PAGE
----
Employees have privacy rights over workplace computers says Supreme Court

Employees have a privacy right over personal use of workplace computers and should not be subject to warrantless police searches, the Supreme Court of Canada ruled Friday.
In a 6-1 judgment that has implications across the country, the high court said an individual’s expectation of privacy may well be lessened or diminished if the computer belongs to an employer or if strict workplace policies bar personal use. However the majority ruling written by Justice Morris Fish said police must still obtain a warrant to seize contents.
The court ordered a new trial for teacher Richard Cole, charged with possession of child pornography and unauthorized use of a computer.
Cole, an Ontario teacher who taught computer science and was responsible for monitoring students’ use of their school-issued computer accounts, discovered and downloaded nude and partially-nude photos that a Gr. 10 student had shared with a friend via email.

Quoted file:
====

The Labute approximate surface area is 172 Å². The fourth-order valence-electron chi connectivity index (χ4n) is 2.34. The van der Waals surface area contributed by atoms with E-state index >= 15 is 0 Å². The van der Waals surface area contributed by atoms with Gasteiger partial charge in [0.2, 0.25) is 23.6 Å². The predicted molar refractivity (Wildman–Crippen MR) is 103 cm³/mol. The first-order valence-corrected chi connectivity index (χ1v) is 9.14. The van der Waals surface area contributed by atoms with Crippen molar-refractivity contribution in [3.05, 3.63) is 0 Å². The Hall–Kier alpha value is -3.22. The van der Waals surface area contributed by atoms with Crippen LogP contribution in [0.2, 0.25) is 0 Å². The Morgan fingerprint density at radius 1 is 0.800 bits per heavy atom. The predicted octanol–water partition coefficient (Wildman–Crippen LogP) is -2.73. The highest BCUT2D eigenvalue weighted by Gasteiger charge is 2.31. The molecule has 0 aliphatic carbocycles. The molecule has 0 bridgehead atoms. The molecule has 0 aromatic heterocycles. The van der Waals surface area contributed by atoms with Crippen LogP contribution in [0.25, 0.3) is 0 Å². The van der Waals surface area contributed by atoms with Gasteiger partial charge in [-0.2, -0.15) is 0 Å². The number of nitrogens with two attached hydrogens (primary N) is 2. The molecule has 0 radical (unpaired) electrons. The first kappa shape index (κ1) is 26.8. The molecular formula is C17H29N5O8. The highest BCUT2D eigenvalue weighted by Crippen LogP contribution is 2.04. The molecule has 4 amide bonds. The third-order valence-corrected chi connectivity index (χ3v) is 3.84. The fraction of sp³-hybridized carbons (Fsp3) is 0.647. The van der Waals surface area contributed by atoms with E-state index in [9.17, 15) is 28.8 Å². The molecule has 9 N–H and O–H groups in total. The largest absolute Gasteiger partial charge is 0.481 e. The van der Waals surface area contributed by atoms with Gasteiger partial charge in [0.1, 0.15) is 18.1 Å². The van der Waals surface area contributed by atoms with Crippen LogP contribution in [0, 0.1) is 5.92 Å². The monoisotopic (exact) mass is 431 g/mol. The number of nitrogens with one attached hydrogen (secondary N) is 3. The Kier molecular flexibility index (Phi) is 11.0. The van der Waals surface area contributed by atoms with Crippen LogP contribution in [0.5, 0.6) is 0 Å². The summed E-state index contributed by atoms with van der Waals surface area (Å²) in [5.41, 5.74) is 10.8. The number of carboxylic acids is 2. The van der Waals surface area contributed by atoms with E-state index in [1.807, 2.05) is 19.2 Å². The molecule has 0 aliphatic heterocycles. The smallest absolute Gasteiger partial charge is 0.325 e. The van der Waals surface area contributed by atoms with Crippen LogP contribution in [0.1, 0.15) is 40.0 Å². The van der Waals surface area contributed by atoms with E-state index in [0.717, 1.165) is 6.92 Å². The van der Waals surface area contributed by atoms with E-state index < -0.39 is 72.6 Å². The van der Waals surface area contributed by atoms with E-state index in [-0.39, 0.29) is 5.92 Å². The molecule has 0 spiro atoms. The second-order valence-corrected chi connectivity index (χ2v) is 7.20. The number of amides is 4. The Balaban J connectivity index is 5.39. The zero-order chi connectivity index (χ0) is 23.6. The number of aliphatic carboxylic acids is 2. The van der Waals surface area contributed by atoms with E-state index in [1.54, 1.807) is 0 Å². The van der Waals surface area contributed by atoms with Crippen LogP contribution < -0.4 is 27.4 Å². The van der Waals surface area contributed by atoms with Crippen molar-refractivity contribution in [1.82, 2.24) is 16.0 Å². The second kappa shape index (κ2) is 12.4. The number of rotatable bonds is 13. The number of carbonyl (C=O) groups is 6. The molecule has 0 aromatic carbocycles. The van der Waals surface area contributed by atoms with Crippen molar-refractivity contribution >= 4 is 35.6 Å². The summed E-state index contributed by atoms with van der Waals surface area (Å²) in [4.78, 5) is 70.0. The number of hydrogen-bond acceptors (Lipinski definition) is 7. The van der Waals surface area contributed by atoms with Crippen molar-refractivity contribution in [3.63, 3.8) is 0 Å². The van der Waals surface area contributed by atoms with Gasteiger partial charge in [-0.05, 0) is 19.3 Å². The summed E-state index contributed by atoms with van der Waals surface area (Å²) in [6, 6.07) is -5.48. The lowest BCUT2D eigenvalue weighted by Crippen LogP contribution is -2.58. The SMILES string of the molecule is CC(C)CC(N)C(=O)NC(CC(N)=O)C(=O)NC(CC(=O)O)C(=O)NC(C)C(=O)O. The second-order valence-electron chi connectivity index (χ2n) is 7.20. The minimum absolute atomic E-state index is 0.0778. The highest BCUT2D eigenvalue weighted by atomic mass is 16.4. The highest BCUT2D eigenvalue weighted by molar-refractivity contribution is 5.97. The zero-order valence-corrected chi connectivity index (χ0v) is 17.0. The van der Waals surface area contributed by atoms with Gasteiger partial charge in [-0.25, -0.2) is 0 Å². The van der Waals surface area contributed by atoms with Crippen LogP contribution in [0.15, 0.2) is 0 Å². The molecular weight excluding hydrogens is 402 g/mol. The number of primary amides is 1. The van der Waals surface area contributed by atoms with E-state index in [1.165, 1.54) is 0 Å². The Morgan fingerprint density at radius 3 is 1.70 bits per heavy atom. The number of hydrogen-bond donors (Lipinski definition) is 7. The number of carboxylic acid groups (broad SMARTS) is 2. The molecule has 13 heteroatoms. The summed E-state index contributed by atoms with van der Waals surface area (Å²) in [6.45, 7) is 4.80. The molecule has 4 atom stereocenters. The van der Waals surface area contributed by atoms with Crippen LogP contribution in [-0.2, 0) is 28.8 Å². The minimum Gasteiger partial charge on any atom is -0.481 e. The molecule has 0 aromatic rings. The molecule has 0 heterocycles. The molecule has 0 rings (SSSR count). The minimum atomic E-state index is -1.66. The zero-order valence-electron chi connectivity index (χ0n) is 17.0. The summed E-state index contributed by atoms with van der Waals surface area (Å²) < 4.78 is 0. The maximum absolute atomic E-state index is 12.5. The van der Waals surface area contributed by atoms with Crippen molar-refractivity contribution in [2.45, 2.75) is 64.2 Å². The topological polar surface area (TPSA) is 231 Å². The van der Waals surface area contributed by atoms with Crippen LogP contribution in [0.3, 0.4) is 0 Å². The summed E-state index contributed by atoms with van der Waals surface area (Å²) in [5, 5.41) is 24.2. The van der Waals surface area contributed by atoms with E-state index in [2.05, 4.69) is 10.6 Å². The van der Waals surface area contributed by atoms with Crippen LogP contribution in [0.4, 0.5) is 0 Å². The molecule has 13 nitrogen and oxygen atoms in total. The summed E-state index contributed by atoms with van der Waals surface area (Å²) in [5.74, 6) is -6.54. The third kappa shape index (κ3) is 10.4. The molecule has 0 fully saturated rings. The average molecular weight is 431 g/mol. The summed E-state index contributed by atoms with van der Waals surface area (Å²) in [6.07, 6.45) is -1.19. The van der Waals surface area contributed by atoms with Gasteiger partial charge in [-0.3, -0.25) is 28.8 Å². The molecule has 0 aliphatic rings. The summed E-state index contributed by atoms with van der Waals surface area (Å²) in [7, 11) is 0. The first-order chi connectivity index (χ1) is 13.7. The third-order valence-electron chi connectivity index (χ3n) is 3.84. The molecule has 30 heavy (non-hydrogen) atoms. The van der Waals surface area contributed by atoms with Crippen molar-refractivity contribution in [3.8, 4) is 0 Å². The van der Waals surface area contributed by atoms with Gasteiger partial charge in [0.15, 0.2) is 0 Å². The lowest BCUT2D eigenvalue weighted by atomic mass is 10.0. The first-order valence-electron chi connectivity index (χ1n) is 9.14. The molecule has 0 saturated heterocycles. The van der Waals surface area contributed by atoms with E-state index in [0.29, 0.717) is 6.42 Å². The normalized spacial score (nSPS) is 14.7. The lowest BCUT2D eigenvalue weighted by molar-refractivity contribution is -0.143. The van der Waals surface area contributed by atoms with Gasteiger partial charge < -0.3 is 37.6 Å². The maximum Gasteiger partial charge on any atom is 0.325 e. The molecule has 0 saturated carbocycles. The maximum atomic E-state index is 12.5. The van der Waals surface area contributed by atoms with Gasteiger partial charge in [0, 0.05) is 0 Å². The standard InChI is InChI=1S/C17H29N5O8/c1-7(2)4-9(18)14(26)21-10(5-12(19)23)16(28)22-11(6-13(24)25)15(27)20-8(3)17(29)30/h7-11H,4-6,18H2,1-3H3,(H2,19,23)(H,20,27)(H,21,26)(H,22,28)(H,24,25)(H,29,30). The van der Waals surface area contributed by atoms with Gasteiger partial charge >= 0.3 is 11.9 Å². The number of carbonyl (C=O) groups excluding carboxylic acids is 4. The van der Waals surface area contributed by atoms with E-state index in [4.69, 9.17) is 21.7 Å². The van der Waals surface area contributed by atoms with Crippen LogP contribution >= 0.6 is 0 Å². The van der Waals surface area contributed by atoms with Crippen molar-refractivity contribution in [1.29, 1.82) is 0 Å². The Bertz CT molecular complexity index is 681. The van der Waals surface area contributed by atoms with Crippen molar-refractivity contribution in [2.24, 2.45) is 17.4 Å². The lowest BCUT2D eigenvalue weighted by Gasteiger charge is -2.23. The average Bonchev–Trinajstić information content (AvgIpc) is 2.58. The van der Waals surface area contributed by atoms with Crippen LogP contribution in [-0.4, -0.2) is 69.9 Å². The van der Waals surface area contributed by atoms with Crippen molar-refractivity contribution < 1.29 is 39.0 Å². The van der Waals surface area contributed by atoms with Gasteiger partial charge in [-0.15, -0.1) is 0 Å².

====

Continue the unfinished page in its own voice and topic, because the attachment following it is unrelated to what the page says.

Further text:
The Supreme Court of Canada said the school board and principal have the statutory authority to protect students and regulate the workplace, and do have the power to search and seize Cole’s laptop contents, but in an important distinction, the judges ruled the principal couldn’t turn around and hand that material over to the police. Police still need to obtain a warrant to search and seize computer files.
“Computers that are reasonably used for personal purposes — whether found in the workplace or the home — contain information that is meaningful, intimate and touching on the user’s biographical core,” the court said.
“Canadians may therefore reasonably expect privacy in the information contained on these computers, at least where personal use is permitted or reasonably expected.”
It wasn’t a clear victory for Cole however, nor is it license for employees to use workplace devices for criminal activity.
The court said in this case the Crown can rightly introduce at trial the suspect evidence seized by police.
Called in by the principal to investigate, the police acted in good faith; the search wasn’t “egregious” and society has an interest in seeing the charges “adjudicated on the merits,” Justice Fish wrote.
The Ontario Appeal Court had already found Cole had no privacy right over his copies of the student’s photos. The issue of the photos was not in dispute at the high court.
Cole claimed privacy over his other temporary Internet files and hidden computer folders, and a mirror image of his hard drive that the school handed over to police, and the Crown alleges contained pornographic images.


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